At Koocha Mezze Bar, flavourful food matches tasteful décor. No wonder it could bring about world peace, as Alex Diggins discovers
“I like the tiles.”
“Yep, they’re very striking, a real centrepiece.”
“Hmmm, any thoughts on the food?”
“Well, there’s a lot of it.”
Attempts to outsource my review were not going well. But I could see my companion’s point: there was a lot of food. In fact there was a whole table-threatening spread of the stuff that was so dotted between us that it was difficult to find space to rest a glass.
Emma, the engaging manager, had more than fulfilled her promise to allow us to taste the menu. In truth, if we were given any more of the menu to taste, we’d soon have to start colonising neighbouring tables in some miniature version of the Great Game. But considering there was barely any room in the first place, and it was rammed with other parties gnawing and jawing happily, and as this is a vegan restaurant (a notoriously warlike people), I felt that itchy-footed expansionism was not a smart move. Besides, vicious territorial warfare would make a mess of those lovely tiles.
Koocha’s problem – if it can be called a problem in the restaurant trade – is that this Persian eatery is so damn popular. I’d spent a few months trying to get a spot there, and I had the considerable weight of Bristol’s leading free property publication behind me. Lord knows, you probably don’t stand a chance.
But don’t let its impenetrability put you off; Koocha is well worth waiting for. With an enviable terrace area, consistently rammed during the summer (and still popular on the decidedly nippier October evening we visited), Koocha has hit the mark in matching food with atmosphere. Flurries of small, sharing plates sailed frequently through the bustle of candlelit space – which I’m desperately trying to resist calling ‘intimate’– to pile up on the table, cueing us up to begin another wave of joyous munching.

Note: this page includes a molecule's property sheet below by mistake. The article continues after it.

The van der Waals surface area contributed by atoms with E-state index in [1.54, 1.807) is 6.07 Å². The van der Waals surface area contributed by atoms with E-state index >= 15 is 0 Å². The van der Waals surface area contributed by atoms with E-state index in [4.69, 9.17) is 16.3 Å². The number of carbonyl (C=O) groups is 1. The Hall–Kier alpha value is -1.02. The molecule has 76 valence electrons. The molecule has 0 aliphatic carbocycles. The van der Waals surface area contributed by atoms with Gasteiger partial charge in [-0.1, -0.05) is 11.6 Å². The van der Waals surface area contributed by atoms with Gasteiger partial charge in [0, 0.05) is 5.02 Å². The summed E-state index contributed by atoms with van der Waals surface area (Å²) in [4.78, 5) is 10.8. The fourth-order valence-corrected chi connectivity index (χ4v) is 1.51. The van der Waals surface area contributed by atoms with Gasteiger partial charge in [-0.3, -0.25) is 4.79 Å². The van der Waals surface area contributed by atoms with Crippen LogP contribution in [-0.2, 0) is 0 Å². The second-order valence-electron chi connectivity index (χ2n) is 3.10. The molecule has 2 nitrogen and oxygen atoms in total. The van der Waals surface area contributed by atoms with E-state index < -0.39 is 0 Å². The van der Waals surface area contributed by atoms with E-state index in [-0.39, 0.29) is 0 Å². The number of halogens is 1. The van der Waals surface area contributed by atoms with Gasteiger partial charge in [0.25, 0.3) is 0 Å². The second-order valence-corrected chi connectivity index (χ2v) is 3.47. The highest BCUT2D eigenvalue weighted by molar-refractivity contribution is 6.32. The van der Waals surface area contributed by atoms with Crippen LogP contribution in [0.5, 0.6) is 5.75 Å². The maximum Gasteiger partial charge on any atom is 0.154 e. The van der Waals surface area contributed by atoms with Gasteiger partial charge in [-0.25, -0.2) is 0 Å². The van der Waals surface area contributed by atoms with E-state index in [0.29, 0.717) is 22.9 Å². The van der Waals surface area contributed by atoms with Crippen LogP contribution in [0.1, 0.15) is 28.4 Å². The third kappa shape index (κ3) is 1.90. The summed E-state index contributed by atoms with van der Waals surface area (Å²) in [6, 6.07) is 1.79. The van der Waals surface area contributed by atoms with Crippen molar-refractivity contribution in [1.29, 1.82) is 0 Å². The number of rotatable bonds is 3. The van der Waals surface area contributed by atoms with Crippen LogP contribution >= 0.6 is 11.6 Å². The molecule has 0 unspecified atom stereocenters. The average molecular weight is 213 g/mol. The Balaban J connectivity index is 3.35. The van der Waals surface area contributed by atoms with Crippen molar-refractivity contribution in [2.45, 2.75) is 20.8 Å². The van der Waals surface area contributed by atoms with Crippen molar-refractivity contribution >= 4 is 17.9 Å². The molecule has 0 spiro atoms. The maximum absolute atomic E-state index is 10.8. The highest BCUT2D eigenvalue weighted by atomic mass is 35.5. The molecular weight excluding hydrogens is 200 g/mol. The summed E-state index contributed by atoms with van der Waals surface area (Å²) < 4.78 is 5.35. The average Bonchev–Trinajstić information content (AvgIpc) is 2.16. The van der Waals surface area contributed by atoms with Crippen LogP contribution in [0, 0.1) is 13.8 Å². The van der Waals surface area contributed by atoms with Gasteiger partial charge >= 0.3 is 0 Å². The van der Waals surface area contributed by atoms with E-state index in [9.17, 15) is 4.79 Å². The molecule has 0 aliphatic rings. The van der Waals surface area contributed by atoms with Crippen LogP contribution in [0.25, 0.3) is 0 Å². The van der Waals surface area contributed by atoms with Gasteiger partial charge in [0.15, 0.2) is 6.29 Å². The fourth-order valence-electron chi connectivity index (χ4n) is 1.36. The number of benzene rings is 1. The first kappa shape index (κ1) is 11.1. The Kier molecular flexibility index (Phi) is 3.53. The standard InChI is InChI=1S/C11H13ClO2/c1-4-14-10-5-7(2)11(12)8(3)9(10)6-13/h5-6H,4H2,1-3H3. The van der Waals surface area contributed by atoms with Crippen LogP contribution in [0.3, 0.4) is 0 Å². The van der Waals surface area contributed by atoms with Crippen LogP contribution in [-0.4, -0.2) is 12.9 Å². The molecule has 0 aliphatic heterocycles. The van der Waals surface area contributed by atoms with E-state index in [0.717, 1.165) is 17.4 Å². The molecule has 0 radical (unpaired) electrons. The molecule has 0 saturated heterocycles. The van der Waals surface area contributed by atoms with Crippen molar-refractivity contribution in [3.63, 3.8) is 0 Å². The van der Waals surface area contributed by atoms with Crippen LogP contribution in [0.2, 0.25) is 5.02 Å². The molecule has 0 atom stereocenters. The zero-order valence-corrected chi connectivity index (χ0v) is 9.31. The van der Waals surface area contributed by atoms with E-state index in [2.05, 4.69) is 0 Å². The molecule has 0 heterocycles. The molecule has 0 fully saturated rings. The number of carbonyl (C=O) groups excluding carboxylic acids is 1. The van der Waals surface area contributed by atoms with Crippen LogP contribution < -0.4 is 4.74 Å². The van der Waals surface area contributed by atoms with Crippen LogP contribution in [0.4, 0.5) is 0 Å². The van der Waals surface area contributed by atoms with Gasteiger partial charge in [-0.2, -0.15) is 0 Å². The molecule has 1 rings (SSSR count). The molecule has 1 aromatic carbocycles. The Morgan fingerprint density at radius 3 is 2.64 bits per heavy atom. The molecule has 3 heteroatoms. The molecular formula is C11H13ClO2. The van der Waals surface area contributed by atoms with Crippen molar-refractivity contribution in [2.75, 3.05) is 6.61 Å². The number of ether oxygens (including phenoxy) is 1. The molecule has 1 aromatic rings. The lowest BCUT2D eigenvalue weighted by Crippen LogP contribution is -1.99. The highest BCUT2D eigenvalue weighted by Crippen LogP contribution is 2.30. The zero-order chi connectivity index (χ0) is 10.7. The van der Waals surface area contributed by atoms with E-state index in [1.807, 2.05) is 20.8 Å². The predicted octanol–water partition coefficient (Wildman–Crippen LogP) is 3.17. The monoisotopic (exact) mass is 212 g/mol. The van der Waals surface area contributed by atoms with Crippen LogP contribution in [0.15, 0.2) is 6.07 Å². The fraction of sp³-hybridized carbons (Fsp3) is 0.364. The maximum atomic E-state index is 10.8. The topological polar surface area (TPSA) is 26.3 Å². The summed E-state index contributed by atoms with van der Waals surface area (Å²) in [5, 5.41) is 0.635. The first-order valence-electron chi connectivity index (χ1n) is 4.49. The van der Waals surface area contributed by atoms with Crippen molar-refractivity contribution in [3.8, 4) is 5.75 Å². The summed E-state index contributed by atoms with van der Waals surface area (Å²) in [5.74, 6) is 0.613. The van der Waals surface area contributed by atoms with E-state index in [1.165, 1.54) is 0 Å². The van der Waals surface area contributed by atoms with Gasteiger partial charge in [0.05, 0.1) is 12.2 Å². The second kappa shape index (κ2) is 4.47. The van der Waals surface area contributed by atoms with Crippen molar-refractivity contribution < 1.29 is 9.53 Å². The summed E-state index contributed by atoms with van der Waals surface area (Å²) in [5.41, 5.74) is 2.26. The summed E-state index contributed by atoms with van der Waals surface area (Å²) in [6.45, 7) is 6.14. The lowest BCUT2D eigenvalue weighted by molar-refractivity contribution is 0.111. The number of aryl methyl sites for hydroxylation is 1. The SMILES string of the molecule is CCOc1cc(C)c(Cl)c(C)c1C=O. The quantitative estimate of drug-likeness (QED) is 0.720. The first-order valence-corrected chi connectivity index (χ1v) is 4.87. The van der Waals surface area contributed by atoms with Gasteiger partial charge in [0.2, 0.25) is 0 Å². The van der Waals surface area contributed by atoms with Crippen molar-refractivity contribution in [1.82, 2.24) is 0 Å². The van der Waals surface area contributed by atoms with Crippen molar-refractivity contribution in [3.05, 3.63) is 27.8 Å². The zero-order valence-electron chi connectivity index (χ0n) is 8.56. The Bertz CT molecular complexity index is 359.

As we’d happily let our waitress hijack our ordering, I’m a little hazy about what arrived when. (The Wild Beer Bibbles we slurped while waiting may also have borne some responsibility.) Nonetheless: koopa were delightful fried rice balls, redolent of cinnamon and turmeric, sitting in a slick of garlic mayo. And gormeh sabzi was a pot of green herbyness so funky – “It is very earthy,” our waitress warned us, unnecessarily – it tasted like it could cure the common cold singlehandedly.
Beetroot hummus was similarly a sucker-punch of vegetable potency. Stick that swaggering bad boy in front of anyone who claims vegan food lacks taste, and watch them get knocked out cold. However, the cauliflower with saffron yogurt tasted, by contrast, a little wussy. At its best, roasted cauliflower can be as gnarly and toothsome as the best T-bone, but here its flavour was muted by the yogurt. Aubergine dip was likewise a bit of a let-down. It lacked that deep-fired delicious that comes when the aubergine has been thoroughly blackened and abused over screaming hot coals. This effort, though pleasant enough, seemed a pale imitator.
No imitator was the doner kebab, though. This was the real deal. I know there are vegans who object to the whole idea of ‘fake meat’, but I feel these gateway drugs into the pleasures of a fleshless lifestyle have their place. And, on the evidence of their seitan doner, Koocha will have a few people hooked. The ‘meat’ was well-marinated and had an authentic chewiness, the pitta was light and pillowy, and the salads added a serious vibrancy and crunch. Stuffed in the gob with a handful of Koocha’s special house fries, it made a winning treat.
Given the fact that half of Bristol seemed to be there, you hardly need me to tell you that Koocha is a cracking spot for an evening out. Diehard carnivores or vegans-for-life alike can come here to meet, mingle, and bond over good food. In this sense, Koocha is more important than a mere eatery: it is a mission for world peace. Must be the tiles.
Koocha Mezze Bar
10 Zetland Road
0117 924 1301